After 30 years, the magazine Theater heute (theatre today) has once again declared Stuttgart's Schauspiel theatre the best in the German-speaking world. The announcement follows just months after Stuttgart's ballet and opera house, the Staatsoper, also took first place. Reinhard Wengierek writes that the theatre's new artistic director Hasko Weber is mainly to thank for the success, saying it's no time for false modesty. "With 1,200 employees, the complex which houses a theatre, ballet and opera is the largest of its kind in the world, and is generously and lovingly maintained by the Swabians. And the quality is first-rate. All in all you can say without blushing, even with distinct pleasure, that performances in Stuttgart are world-class."


Die Tageszeitung, 25.08.2006


Dieter Kammerer asks what makes surveillance camera images so "fascinating". After all, they've never prevented a crime. "Surveillance camera images not only show us our own helplessness in face of the inevitable. They also suggest we can actually do something about it. That's their fantastical side. The images perpetuate the impression that the subsequent events haven't yet happened. You want to halt the scene by calling out 'stop!' To intervene, jump in, knock the knife from the perpetrator's hand, defuse the bomb. In other words, everything the cameras can't do (as all they can really do is provide final images of suicide bombers, a last goodbye to a horrified posterity)."

Get the signandsight newsletter for regular updates on feature articles.
signandsight.com - let's talk european.

 
More articles

From the Feuilletons

Saturday 11 - 17 December, 2010

A clutch of German newspapers launch an appeal against the criminalisation of Wikileaks. Vera Lengsfeld remembers GDR dissident Jürgen Fuchs and how he met death in his cell. All the papers were bowled over Xavier Beauvois' film "Of Gods and Men." The FR enjoys a joke but not a picnic at a staging of Stravinsky's "Rake's Progress" in Berlin. Gustav Seibt provides a lurid description of Napoleonic soap in the SZ. German-Turkish Dogan Akhanli author explains what it feels like to be Josef K.
read more

From the Feuilletons

Saturday 4 - Friday 10 December

Colombian writer Hector Abad defends Nobel Prize laureate Mario Vargas Llosa against European Latin-America romantics. Wikileaks dissident Daniel Domscheit-Berg criticises the new publication policy of his former employer. The Sprengel Museum has put on a show of child nudes by die Brücke artists. The SZ takes a walk through the Internet woods with FAZ prophet of doom Frank Schirrmacher. The FAZ is troubled by Christian Thielemann's unstable tempo in the Beethoven cycle. And the FR meets China Free Press publisher, Bao Pu.
read more

From the feuilletons

Saturday 27 November - Friday 3 December

Danish author Frederik Stjernfelt explains how the Left got its culturist ideas. Slavenka Draculic writes about censoring Angelina Jolie who wanted to make a film in Bosnia. Daniel Cohn-Bendit talks   about his friendship, falling out and reconciliation with Jean-Luc Godard. Wikileaks has caused an embarrassed silence in the Arab world, where not even al-Jazeera reported on the what the sheiks really think. Alan Posener calls for the Hannah Arendt Institute in Dresden to be shut down.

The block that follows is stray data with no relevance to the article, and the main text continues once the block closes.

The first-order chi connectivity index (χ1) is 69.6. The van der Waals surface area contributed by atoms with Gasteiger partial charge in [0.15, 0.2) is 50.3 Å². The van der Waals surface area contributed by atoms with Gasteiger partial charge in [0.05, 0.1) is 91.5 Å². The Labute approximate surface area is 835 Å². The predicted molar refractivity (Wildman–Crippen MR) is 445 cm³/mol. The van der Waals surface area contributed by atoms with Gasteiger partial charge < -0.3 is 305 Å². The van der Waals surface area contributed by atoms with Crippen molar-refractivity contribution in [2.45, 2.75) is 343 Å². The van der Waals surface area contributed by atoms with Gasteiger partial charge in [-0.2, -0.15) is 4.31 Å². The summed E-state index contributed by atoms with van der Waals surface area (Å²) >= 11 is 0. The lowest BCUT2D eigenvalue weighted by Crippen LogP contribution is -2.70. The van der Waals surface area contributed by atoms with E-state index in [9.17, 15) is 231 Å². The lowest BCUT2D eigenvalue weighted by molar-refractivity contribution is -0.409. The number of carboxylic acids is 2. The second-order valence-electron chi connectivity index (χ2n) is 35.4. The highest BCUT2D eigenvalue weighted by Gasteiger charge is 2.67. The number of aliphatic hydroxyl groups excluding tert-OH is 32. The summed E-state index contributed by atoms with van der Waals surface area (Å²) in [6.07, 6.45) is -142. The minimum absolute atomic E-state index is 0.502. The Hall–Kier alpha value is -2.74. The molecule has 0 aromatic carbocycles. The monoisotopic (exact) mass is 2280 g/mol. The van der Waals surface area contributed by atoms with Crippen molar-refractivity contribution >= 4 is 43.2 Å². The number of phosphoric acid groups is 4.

read more

From the Feuilletons

Saturday 20 - Friday 26 November, 2010

The theatre event of the week came in a twin pack: Roland Schimmelpfennig's new play, a post-colonial "Who's Afraid of Virginia Woolf" opened at the Deutsches Theater in Berlin and the Thalia in Hamburg. The anarchist pamphlet "The Coming Insurrection" has at last been translated into German and has ignited the revolutionary sympathies of at least two leading German broadsheets, the FAZ and the SZ. But the taz, Germany's left-wing daily, says the pamphlet is strongly right-wing. What's left and right anyway? came the reply.
read more

From the Feuilletons

Saturday 13 - Friday 19 November, 2010

Dieter Schlesak levels grave accusations against his former friend and colleague, Oskar Pastior, who spied on him for the Securitate. Banat-Swabian author and vice chairman of the Oskar Pastior Foundation, Ernest Wichner, turns on Schlesak for spreading malicious rumours. Die Zeit portrays the Berlin rapper Harris, and the moment he knew he was German. Dutch author Cees Nooteboom meditates on the near lust for physical torture in the paintings of Francisco de Zurburan. An exhibition in Mannheim displays the dream house photography of Julius Schulman.
read more

From the Feuilletons

Saturday 6 - Friday 12 November, 2010

The NZZ asks why banks invest in art. The FAZ gawps at the unnatural stack of stomach muscles in Michelangelo's drawings. The taz witnesses a giant step for the "Yugo palaver". Bernard-Henri Levy describes Sakineh Ashtiani's impending execution as a test for Iran and the west. Journalist Michael Anti talks about the healthy relationship between the net and the Chinese media. Literary academic Helmut Lethen describes how Ernst Jünger stripped the worker of all organic substances.
read more

From the Feuilletons

Saturday 30 October - Friday 5 November, 2010